By: Srijani Datta, Assistant News Editor – Original Post on “The Peak” website
Between July 13 and 18, SFU students participated in the United Nations (UN) High-level Political Forum (HLPF) on Sustainable Development.
After being established in 2012, the forum is conducted for eight days annually. The need and goals for the forum were outlined in “The Future We Want” outcome document which resulted from the UN Conference on Sustainable Development in 2012 in Rio de Janeiro, Brazil. SFU students Landon Reeves, Dhwani Babla, and Andreea Pirvu attended the forum this year, at New York city, as a part of the unofficial youth delegates of Canada.
Reeves, Babla, and Pirvu had applied to the forum through B.C. Council For International Cooperation (BCCIC) and were accompanied by students from the UBC and UVic, along with working professionals from around the province
Reeves, a third year student of Engineering Physics, shared the group’s experience and achievements in HLPF 2018 in an interview with The Peak. He expressed that their learning experience and role as change-makers began right from the application process.
Protesting the official application process
A notable step of action for Reeves and his team was to protest the federal government’s delayed response in selecting the official student delegates from Canada.
Reeves explained that, as he and his team had applied through BCCIC as self-funded students, they had time to prepare themselves for the forum. “Not all students could afford to fund themselves and being appointed as the official delegates by the government would help them participate, and the delayed selection by the officials created a challenge for those students,” Reeves continued.
Reeves mentioned that with the date of the forum nearing, his team was offered the option to be the official Canadian delegates by the federal government. “We rejected the offer to protest the unresponsiveness of the government,” said Reeves.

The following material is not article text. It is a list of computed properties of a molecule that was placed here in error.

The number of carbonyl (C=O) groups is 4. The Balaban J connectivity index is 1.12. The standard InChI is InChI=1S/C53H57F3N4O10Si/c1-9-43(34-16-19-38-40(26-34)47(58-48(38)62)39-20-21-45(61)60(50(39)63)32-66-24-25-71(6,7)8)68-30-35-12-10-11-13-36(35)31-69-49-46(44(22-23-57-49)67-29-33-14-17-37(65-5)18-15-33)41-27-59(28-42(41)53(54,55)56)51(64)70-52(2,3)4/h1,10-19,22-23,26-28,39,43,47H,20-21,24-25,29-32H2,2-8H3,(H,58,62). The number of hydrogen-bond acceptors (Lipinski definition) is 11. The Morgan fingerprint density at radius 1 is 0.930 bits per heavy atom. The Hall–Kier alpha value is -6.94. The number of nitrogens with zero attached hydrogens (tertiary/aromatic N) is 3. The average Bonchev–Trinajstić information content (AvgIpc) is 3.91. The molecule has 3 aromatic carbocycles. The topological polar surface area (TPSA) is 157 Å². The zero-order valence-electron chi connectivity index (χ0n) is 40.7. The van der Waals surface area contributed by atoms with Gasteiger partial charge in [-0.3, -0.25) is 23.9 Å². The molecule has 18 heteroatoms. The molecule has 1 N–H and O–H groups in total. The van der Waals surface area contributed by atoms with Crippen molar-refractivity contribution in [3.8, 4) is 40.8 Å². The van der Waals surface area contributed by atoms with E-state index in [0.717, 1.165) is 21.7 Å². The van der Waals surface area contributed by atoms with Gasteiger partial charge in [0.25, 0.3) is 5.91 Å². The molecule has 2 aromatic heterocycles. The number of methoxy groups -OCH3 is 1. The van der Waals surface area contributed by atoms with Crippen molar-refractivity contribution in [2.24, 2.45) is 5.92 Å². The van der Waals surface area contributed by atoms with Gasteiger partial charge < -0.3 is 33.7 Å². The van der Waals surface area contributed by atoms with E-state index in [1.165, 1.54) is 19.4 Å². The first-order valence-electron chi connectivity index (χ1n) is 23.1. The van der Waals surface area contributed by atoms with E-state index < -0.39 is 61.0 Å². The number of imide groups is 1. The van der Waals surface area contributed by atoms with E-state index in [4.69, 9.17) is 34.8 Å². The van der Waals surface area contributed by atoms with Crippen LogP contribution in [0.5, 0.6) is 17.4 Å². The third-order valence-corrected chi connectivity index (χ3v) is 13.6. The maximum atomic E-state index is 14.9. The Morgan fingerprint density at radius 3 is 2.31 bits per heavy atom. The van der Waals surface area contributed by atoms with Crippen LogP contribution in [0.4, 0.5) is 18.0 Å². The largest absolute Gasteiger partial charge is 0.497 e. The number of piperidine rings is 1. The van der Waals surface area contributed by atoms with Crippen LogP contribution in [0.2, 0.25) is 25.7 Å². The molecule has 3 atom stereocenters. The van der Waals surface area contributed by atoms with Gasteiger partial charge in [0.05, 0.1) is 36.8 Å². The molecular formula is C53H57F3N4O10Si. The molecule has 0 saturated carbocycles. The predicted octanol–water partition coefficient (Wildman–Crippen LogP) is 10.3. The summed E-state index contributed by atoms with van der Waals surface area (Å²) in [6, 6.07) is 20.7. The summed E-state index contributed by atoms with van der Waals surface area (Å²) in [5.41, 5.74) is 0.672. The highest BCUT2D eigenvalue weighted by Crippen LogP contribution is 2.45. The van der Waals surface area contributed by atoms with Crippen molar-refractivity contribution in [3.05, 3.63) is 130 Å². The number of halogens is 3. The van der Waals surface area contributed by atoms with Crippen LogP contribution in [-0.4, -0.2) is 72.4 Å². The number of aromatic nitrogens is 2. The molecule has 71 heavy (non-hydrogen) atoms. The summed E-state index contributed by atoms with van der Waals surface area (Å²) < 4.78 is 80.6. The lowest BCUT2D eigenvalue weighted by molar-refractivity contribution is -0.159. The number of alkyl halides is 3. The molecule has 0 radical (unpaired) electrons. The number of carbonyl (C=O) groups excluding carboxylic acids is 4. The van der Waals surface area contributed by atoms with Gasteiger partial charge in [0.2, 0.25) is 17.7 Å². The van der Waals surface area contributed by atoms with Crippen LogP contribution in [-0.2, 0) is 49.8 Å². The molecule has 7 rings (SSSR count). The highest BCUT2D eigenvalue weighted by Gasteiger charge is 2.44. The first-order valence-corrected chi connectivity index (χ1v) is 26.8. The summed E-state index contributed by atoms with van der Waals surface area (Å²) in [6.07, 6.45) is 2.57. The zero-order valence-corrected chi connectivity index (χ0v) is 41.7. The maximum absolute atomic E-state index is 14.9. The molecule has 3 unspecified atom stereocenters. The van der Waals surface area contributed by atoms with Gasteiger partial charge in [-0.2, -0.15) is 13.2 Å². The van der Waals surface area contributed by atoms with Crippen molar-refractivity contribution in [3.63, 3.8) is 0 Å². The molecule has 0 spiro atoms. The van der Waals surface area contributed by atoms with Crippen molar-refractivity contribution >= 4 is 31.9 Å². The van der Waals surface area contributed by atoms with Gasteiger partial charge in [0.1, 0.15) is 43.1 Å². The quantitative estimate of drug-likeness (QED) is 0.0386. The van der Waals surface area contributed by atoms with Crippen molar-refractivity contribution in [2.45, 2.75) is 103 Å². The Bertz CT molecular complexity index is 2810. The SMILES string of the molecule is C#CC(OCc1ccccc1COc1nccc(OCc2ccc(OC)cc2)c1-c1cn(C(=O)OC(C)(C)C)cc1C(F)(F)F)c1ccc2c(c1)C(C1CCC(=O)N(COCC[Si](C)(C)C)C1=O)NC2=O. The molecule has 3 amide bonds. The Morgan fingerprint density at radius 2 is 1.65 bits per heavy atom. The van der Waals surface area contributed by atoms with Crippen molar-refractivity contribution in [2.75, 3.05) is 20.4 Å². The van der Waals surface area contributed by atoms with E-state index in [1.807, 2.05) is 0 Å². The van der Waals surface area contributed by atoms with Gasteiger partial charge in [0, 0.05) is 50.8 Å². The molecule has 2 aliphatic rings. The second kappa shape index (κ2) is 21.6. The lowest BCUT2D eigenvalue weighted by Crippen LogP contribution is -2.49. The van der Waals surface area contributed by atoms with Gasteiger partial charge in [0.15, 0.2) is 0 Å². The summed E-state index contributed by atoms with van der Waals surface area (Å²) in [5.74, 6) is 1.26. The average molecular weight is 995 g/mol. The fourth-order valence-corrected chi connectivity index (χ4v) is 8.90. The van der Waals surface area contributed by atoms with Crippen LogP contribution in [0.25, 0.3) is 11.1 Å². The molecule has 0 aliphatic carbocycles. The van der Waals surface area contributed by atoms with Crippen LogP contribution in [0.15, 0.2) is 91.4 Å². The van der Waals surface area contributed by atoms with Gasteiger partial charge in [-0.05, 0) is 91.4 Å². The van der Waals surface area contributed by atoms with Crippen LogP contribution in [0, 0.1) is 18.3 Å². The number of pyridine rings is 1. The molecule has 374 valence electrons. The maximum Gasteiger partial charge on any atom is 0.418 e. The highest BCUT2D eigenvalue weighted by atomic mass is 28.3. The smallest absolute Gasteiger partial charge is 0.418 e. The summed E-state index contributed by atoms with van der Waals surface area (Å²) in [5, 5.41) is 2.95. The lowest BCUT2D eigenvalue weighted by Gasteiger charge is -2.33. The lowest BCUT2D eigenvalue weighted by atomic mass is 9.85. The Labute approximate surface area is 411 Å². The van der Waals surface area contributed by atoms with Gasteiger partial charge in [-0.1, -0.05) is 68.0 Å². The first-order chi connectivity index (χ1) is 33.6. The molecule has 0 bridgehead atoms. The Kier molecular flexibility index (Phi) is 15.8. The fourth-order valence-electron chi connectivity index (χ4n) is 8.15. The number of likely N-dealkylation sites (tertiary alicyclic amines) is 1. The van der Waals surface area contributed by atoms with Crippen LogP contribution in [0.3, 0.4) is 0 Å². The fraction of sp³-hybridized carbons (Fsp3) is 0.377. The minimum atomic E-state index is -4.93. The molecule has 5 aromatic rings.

“We are pushing for the selection process to be contracted out to external groups, particularly [non-governmental organizations] specializing in youth selection processes so that a more diverse and inclusive team gets to be picked next time, with complete transparency.”
Experiences at the forum
When asked why he chose to participate in the forum, Reeves told The Peak, “In my perception, in the interface of science and policy a lot of decisions are based on political rhetoric. There is a need to incorporate more scientific research into it, and the participation of students from STEM backgrounds in political forums like the HLPF can help bridge the gap.”
Talking about their experience at the forum, Reeves further mentioned that “we learnt to think more critically.” He explained that “Canada is presented as a world leader in UN’s sustainable Development Goals. However, our experiences and home and at the forum shows that we might be lagging behind a bit.
“The forum helped us further understand the contrast.”
The forum was an experiential learning process for Reeves and his team. He and his peers wrote shadow voluntary national reports and participated in additional events. They also met with John Mclaughlin, deputy minister of education and early childhood development New Brunswick, and Antonella Manca-Mangoff,Director of the international unit of the council of ministers of education, to begin work on increasing youth involvement in curriculum development. Reeves stated that he is personally still working on increasing youth engagement with education.
“The UN is often seen as an opaque institution. Participating in the HLPF 2018 helped us understand a bit more about the inner workings of the institution,” said Reeves, in a statement directed at possible future applicants.
“I learnt a lot from my experience, and would strongly recommend attending if you get the opportunity.”